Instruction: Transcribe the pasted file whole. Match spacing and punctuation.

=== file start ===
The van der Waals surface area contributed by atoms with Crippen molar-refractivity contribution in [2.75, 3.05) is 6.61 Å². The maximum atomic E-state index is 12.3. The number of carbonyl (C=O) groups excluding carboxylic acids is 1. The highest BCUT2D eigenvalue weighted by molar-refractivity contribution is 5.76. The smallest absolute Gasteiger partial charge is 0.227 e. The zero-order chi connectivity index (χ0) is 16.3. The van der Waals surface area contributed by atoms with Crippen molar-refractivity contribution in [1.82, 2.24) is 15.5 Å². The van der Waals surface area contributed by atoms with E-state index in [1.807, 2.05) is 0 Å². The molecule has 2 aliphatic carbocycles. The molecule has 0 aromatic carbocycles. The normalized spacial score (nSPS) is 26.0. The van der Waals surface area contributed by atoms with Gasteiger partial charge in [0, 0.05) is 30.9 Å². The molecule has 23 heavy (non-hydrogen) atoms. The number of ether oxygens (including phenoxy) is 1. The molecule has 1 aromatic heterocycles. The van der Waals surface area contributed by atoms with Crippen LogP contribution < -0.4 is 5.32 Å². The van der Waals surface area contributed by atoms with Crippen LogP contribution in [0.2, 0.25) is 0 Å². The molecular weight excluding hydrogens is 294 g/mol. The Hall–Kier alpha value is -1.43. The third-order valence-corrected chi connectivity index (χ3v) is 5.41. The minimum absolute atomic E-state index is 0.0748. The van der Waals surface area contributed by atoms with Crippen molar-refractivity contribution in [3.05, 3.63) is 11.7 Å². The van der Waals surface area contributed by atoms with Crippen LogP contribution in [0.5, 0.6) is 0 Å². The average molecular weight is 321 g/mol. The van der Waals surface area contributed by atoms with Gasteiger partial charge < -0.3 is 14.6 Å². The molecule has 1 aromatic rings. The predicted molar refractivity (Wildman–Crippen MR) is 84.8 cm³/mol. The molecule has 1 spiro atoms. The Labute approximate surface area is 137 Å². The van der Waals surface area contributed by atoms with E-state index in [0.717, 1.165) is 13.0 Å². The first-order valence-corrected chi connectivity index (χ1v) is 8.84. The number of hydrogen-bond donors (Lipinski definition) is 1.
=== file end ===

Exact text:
The van der Waals surface area contributed by atoms with Crippen molar-refractivity contribution in [2.75, 3.05) is 6.61 Å². The maximum atomic E-state index is 12.3. The number of carbonyl (C=O) groups excluding carboxylic acids is 1. The highest BCUT2D eigenvalue weighted by molar-refractivity contribution is 5.76. The smallest absolute Gasteiger partial charge is 0.227 e. The zero-order chi connectivity index (χ0) is 16.3. The van der Waals surface area contributed by atoms with Crippen molar-refractivity contribution in [1.82, 2.24) is 15.5 Å². The van der Waals surface area contributed by atoms with E-state index in [1.807, 2.05) is 0 Å². The molecule has 2 aliphatic carbocycles. The molecule has 0 aromatic carbocycles. The normalized spacial score (nSPS) is 26.0. The van der Waals surface area contributed by atoms with Gasteiger partial charge in [0, 0.05) is 30.9 Å². The molecule has 23 heavy (non-hydrogen) atoms. The number of ether oxygens (including phenoxy) is 1. The molecule has 1 aromatic heterocycles. The van der Waals surface area contributed by atoms with Crippen LogP contribution < -0.4 is 5.32 Å². The van der Waals surface area contributed by atoms with Crippen LogP contribution in [0.2, 0.25) is 0 Å². The molecular weight excluding hydrogens is 294 g/mol. The Hall–Kier alpha value is -1.43. The third-order valence-corrected chi connectivity index (χ3v) is 5.41. The minimum absolute atomic E-state index is 0.0748. The van der Waals surface area contributed by atoms with Crippen molar-refractivity contribution in [3.05, 3.63) is 11.7 Å². The van der Waals surface area contributed by atoms with Crippen LogP contribution in [0.5, 0.6) is 0 Å². The average molecular weight is 321 g/mol. The van der Waals surface area contributed by atoms with Gasteiger partial charge < -0.3 is 14.6 Å². The molecule has 1 aromatic rings. The predicted molar refractivity (Wildman–Crippen MR) is 84.8 cm³/mol. The molecule has 1 spiro atoms. The Labute approximate surface area is 137 Å². The van der Waals surface area contributed by atoms with E-state index in [0.717, 1.165) is 13.0 Å². The first-order valence-corrected chi connectivity index (χ1v) is 8.84. The number of hydrogen-bond donors (Lipinski definition) is 1.